Here then was my much-needed herald.
Confidence is a fragile thing and sometimes it needs a boost, so publication in the Words and Women anthology (on March 8th International Women’s Day) of my short story The Sitting is timely. Recently I have begun to take greater risks with my short fiction. I have also editing a previous novel that I had been promising myself that I would do for over a year. In the meantime I have also taken to walking regularly.
I have always meant to be a writer that walked regularly. Walking features in the lives of numerous successful authors, they get asked about it in interviews along with other strangely mundane questions about their writing life. Typewriter, computer or pen? used to be a favourite line of questioning, along with what they ate for lunch and how they seek inspiration (as if it is hiding in some nook or cranny waiting to be found). No other working person that I know gets asked about their daily routine in the way that writers and artists do. It clearly holds a fascination, which is mystifying to me. Most creatives of my acquaintance rise at roughly the same time as any other working person and begin there working day between eight and nine. Writing is work and quite tiring, like most work. Where writing differs from some other forms of work is in the need to spend considerable amounts of time reading, re-writing and thinking. Thinking about plot, character motivation and all number of complex interactions that make up a novel.
When I lived in Norwich I went for a brisk walk regularly with an artist friend early in the morning once a week. Once a week is not enough. Every day is about right. I believed that when I was a writer that has a new novel published every eighteen months, then I could justify taking the time each day to walk. This is arrant nonsense, but it is the sort of excuse one can make to oneself. For me there are always legion things that I could or should do. So walking, which can seem like a bit of an indulgence, is easy to put off, even though I actually enjoy the process of putting one foot in front of the other and going outside.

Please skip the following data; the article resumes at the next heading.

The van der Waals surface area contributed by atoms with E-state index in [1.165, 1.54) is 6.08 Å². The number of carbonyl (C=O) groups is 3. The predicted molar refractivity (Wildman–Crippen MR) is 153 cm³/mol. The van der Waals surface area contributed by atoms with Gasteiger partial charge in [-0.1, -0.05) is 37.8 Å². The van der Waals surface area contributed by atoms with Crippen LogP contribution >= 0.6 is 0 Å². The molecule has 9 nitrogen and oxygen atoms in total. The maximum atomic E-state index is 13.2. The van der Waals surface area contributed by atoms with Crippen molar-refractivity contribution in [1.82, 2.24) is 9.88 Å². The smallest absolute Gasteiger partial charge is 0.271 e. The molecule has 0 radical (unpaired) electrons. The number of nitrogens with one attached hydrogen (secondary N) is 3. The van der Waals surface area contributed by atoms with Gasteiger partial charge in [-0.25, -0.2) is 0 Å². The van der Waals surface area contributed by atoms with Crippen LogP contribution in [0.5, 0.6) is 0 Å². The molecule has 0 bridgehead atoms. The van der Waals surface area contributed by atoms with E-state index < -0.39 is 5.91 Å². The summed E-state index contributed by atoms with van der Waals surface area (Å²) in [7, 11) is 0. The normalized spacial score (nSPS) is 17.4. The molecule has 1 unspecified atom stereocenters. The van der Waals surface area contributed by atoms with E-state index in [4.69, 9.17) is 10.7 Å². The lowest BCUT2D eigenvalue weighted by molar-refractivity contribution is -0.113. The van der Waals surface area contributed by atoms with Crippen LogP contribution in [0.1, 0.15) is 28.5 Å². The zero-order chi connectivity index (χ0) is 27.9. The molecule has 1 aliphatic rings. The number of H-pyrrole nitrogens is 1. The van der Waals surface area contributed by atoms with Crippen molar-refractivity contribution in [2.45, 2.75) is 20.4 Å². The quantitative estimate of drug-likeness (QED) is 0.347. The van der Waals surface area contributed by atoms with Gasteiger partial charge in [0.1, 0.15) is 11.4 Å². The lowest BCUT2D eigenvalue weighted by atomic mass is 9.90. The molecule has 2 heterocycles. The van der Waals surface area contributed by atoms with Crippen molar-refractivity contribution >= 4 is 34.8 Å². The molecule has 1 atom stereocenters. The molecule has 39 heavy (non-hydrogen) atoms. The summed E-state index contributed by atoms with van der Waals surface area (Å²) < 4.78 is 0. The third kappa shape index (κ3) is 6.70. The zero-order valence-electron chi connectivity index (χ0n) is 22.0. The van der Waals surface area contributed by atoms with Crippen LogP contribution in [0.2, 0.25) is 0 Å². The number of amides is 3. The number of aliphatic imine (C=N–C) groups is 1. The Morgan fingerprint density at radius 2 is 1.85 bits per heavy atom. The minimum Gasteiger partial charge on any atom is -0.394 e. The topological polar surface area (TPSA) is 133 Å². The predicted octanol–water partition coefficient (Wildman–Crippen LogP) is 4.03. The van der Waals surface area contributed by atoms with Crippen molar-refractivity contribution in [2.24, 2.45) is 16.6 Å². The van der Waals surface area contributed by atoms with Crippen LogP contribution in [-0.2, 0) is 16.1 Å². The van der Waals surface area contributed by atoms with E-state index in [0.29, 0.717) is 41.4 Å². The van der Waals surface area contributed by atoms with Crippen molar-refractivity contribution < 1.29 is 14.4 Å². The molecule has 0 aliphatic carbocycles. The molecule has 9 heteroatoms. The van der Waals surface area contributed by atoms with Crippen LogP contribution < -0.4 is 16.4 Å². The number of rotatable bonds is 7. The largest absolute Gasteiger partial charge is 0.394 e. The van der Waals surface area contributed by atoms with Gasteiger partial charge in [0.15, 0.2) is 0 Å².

Over the years I have walked with other friends but these walks did not go as well, they were both slow walkers and brisk is what my health and wellbeing require. So now I walk alone around my new country idyll. It’s interesting, because I am completely unfamiliar with the landscape. Recently one walk was curtailed by my reaching the high fence and barbed wire that confines a Ministry of Defence restricted area. Spooky things go on there in the dead of night and no one is supposed to know about them, although most of the villagers do. Today I walked up the road and off to the left down what looked like a path. I thought I might be trespassing and there were guns going off not far away and then I came to a sign marking a bridleway and a map showing the species in a newly planted copse. We have had fog and watery sunlight almost breaking through and the landscape has that dormant feel about it, the colours are browns, greys and dusty blues. The seed heads in the brambles are brittle and parched by frosts, when they’re not sodden with rain. The sun has hardly made its presence felt today. The rhythm of walking at a pace is conducive to thinking about words and stories and snatches of text. Walking is also addictive. The regularity of it is compulsive, when I wake up in the morning if it’s raining, I check the forecast to see when I can walk, or if I can walk. Since my accident I don’t walk on ice or snow, and I am not heavy rain holds no appeal, given that you can’t really see anything. But so far this year I have managed to walk regularly, despite the weather. I decided that the changes to my lifestyle are to be small, significant and permanent if they are to work. Walking seems to have so many plus points that I wouldn't want to give it up. I am quite put out if I can’t fit an hour in. It has always been good for the writer or creative to walk and to think. Thinking, when your body is doing something physical happens so naturally that one is barely aware of it. I recommend it; all manner of things get sorted out when walking.